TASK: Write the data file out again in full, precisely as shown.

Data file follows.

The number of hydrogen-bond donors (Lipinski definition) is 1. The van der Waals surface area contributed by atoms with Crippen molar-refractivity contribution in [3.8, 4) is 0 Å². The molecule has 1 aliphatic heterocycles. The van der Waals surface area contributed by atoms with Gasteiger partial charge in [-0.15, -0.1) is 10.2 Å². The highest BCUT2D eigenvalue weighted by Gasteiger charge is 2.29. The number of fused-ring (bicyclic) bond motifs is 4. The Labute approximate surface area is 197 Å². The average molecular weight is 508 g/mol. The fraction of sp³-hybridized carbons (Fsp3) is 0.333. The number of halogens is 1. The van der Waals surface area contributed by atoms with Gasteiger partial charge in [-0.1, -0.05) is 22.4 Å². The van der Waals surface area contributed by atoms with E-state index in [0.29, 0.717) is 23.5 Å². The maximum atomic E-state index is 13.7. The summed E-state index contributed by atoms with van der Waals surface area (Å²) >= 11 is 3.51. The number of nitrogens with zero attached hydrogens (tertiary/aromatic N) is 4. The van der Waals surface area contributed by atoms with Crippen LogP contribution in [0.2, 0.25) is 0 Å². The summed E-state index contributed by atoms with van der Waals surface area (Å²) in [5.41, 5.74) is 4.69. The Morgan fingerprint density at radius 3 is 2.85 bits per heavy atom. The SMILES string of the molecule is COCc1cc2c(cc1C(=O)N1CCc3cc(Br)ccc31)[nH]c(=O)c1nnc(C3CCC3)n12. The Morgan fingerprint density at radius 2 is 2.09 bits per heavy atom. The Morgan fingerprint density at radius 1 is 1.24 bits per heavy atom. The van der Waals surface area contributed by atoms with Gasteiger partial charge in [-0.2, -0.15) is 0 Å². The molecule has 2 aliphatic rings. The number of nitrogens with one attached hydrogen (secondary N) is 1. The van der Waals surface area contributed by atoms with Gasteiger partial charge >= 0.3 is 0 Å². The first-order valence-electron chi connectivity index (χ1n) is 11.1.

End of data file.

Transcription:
The number of hydrogen-bond donors (Lipinski definition) is 1. The van der Waals surface area contributed by atoms with Crippen molar-refractivity contribution in [3.8, 4) is 0 Å². The molecule has 1 aliphatic heterocycles. The van der Waals surface area contributed by atoms with Gasteiger partial charge in [-0.15, -0.1) is 10.2 Å². The highest BCUT2D eigenvalue weighted by Gasteiger charge is 2.29. The number of fused-ring (bicyclic) bond motifs is 4. The Labute approximate surface area is 197 Å². The average molecular weight is 508 g/mol. The fraction of sp³-hybridized carbons (Fsp3) is 0.333. The number of halogens is 1. The van der Waals surface area contributed by atoms with Gasteiger partial charge in [-0.1, -0.05) is 22.4 Å². The van der Waals surface area contributed by atoms with E-state index in [0.29, 0.717) is 23.5 Å². The maximum atomic E-state index is 13.7. The summed E-state index contributed by atoms with van der Waals surface area (Å²) >= 11 is 3.51. The number of nitrogens with zero attached hydrogens (tertiary/aromatic N) is 4. The van der Waals surface area contributed by atoms with Crippen LogP contribution in [0.2, 0.25) is 0 Å². The summed E-state index contributed by atoms with van der Waals surface area (Å²) in [5.41, 5.74) is 4.69. The Morgan fingerprint density at radius 3 is 2.85 bits per heavy atom. The SMILES string of the molecule is COCc1cc2c(cc1C(=O)N1CCc3cc(Br)ccc31)[nH]c(=O)c1nnc(C3CCC3)n12. The Morgan fingerprint density at radius 2 is 2.09 bits per heavy atom. The Morgan fingerprint density at radius 1 is 1.24 bits per heavy atom. The van der Waals surface area contributed by atoms with Gasteiger partial charge in [-0.2, -0.15) is 0 Å². The molecule has 2 aliphatic rings. The number of nitrogens with one attached hydrogen (secondary N) is 1. The van der Waals surface area contributed by atoms with Gasteiger partial charge >= 0.3 is 0 Å². The first-order valence-electron chi connectivity index (χ1n) is 11.1.